Numbers, Honesty, And Surveys

So there’s this thing called “Benford’s Law” – and I think that it might be super useful in determining when people aren’t completely honest in survey research.

I’m going to freely admit that I’m operating at the limit of my mathematical understanding, and that I may inadvertently be wandering into New Age Bullshit Generator territory… but I don’t have the skills to know. Let me sketch this idea out first.

So I’m watching Latif Nasser’s Connected on Netflix (highly recommended, by the way), and when I got to episode four, I spent most of it with my head tilted like an inquisitive dog. That episode is all about Benford’s Law.

It’s one of those deeply weird things that happens in statistics. To summarize, in a set of numbers you’ll end up finding that the first digit is more likely to be a “1” than any other number. A lot more likely. You’re more likely to have a “2” than a “3” and so on.

This is regularly used in the world of finance to discover fraud, and folks have tried to use it – with varying degrees of success – to analyze for voter fraud.

One of the things that seems to throw this analysis off is strategic voting. [S]trategic voting considerations, rather than sincere voting, lead voters vote for a party or candidate other than their first preference in order to influence the outcome [1]. But that doesn’t mean fraud – it can apply in cases when one can split their vote between candidate and party (as in some areas of Germany), or perhaps even if someone is voting for the candidate they think will win instead of the candidate they want.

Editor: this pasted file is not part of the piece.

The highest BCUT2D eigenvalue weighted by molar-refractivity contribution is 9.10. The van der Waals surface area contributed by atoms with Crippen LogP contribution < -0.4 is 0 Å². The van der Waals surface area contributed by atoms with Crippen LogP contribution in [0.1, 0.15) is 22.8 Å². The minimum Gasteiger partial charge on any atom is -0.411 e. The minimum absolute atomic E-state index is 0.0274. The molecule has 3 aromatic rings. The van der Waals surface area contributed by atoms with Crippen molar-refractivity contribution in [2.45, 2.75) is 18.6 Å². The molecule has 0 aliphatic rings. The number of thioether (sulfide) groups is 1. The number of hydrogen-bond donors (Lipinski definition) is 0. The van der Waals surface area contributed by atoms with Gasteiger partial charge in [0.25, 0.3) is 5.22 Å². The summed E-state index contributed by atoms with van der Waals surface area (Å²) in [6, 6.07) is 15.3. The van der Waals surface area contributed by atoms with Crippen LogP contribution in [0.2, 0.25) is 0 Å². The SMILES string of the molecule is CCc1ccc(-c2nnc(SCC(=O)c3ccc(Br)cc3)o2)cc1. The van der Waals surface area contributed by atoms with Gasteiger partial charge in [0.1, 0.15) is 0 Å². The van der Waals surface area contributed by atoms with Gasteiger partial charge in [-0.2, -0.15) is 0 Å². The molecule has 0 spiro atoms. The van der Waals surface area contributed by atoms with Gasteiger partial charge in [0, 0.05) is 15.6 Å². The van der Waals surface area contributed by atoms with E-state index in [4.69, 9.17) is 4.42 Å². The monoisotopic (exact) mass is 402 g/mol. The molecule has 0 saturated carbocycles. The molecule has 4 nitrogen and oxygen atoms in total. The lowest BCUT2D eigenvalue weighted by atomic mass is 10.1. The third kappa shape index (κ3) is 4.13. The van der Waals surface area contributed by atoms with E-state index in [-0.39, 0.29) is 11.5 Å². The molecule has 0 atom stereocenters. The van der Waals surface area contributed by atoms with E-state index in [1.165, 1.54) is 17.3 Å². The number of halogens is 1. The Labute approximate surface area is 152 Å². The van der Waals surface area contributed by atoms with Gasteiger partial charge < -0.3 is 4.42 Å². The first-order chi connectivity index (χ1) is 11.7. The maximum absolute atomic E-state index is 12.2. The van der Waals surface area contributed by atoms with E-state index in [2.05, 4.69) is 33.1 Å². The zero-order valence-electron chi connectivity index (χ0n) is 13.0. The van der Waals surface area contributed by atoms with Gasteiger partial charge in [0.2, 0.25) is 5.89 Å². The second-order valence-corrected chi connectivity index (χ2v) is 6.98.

Which is weird, right?

So I wondered if Benford’s Law (or similar tests) were used with survey data. After all, we’re pretty sure that people respond differently to surveys depending on the social desirability of the response… which sounds a lot like the idea of strategic voting.

Take income data. One paper found the “Benfordness” of reported household income was spot-on… but that reported individual income did not, indicating that something was fishy. They suggested that individual income was a more sensitive subject and more likely to be misreported.

[O]ur analysis of harmonized data sets suggests that it is less a matter of origin and preparation than the framing of the question that determines the degree of reliability. In particular, respondents tend to make less reliable statements about their individual income income than about household income.

Benford’s Law As an Indicator of Survey Reliability—Can We Trust Our Data?

I think that author was so close to something. While they were focused on whether or not the set was reliable, I’m interested in testing for that “strategic” quality… and then maybe isolating it out somehow. I’m not so much interested in fraud (in social science research), but for instances where our survey research is either measuring the wrong thing – or people aren’t giving their most honest answers. Hell, it might be super useful in looking at the polls being gathered about the election now.

Again, I’m operating at the limit of my (current) math skills here. I’m hoping that someone reading this either knows enough statistics and math to tell me that this idea is completely woo-woo, that someone else has already done it and I’m not aware of it, or… well, or that it’s something useful.

More research, as they say, is necessary.

In the meantime, go watch Connected.

Featured Photo by Jeswin Thomas on Unsplash

[1] Searching for electoral irregularities in an established democracy: Applying Benford’s Law tests to Bundestag elections in Unified Germany
[2] Benford’s Law As an Indicator of Survey Reliability—Can We Trust Our Data?

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